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Moulton Hall is an elegant seventeenth century manor house in Moulton near Richmond, North Yorkshire. The hall, which is a Grade I listed, building, is constructed to a simple rectangular plan in three storeys. The frontage has five bays surmounted by three unusual curved gables and the sides two bays. Moulton Hall is surrounded by around 25 acres (100,000 m2) of grounds.
The house features a superb carved oak staircase, richly decorated with panels instead of balusters, with roses, pomegranates, and foliage motifs. On the stair is a coat of arms commemorating George Smithson's marriage in 1653.
The staircase rises in eight flights from the ground floor to the top of the house. There are carved ashlar fireplaces on both the ground floor and the first floor. Family tradition suggests that King James I spent a night at Moulton Hall in 1603 on his way south from Scotland to lay claim to the English throne on the death of Queen Elizabeth I.
Moulton Manor House, which stands a few hundred yards from the Hall, and reputed to be connected by an underground passage, is also an interesting building of still earlier date, and it certainly was another residence of the same family in the first half of the sixteenth century. The present Manor House was probably built by Robert Smithson, a man-at-arms at the Battle of Agincourt, or by his son Robert.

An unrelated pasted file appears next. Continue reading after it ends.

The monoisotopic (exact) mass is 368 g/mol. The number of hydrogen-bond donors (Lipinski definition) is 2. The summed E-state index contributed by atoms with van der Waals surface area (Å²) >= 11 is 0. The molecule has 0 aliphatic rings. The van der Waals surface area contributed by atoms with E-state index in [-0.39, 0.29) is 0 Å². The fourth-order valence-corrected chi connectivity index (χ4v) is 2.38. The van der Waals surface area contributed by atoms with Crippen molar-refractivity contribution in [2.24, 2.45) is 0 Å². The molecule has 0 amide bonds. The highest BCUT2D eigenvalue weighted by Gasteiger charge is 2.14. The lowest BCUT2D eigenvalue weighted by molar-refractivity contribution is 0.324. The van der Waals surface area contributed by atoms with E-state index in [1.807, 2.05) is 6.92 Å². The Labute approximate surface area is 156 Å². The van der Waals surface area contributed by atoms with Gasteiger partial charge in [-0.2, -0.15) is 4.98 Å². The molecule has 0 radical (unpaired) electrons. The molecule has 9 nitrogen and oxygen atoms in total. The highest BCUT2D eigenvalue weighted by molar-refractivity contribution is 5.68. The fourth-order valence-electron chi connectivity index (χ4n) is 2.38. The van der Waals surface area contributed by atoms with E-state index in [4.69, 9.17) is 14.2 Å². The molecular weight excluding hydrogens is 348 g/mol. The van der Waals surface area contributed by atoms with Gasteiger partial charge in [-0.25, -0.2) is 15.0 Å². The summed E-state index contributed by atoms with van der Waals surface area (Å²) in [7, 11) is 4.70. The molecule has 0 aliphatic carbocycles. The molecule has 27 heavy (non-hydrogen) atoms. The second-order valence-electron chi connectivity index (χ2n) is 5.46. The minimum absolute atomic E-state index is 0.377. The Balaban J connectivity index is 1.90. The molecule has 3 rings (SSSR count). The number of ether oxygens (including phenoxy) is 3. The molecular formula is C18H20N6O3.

The hall was rebuilt in around 1650 for Leonard Smithson, who was succeeded in 1650 by his son Christopher Smithson. The latter's son George Smithson was MP for the North Riding in the First Protectorate Parliament in 1654 and briefly MP for Northallerton in 1659.
On his death in 1692 the estate was sold by his widow to Sir Mark Milbanke of Halnaby. His descendant Sir Ralph Milbanke, 6th Baronet sold it to Colonel Sir James Charles Dalbiac to pay the dowry when Sir Ralph's only daughter Anne Isabella Milbanke disastrously married the poet Lord Byron in 1815. Sir Charles sold it in turn in 1836 to the Sanderson family to provide a dowry for his only daughter, Susanna, who married James Innes-Ker, 6th Duke of Roxburghe.
The property was then occupied by members of the Sanderson family for the remainder of the 1800s. The National Trust acquired the house in 1966. It is open to the public on a limited basis by arrangement with the tenant. The current tenants of Moulton Hall are John Eccles, 2nd Viscount Eccles and his wife, the Baroness Eccles of Moulton.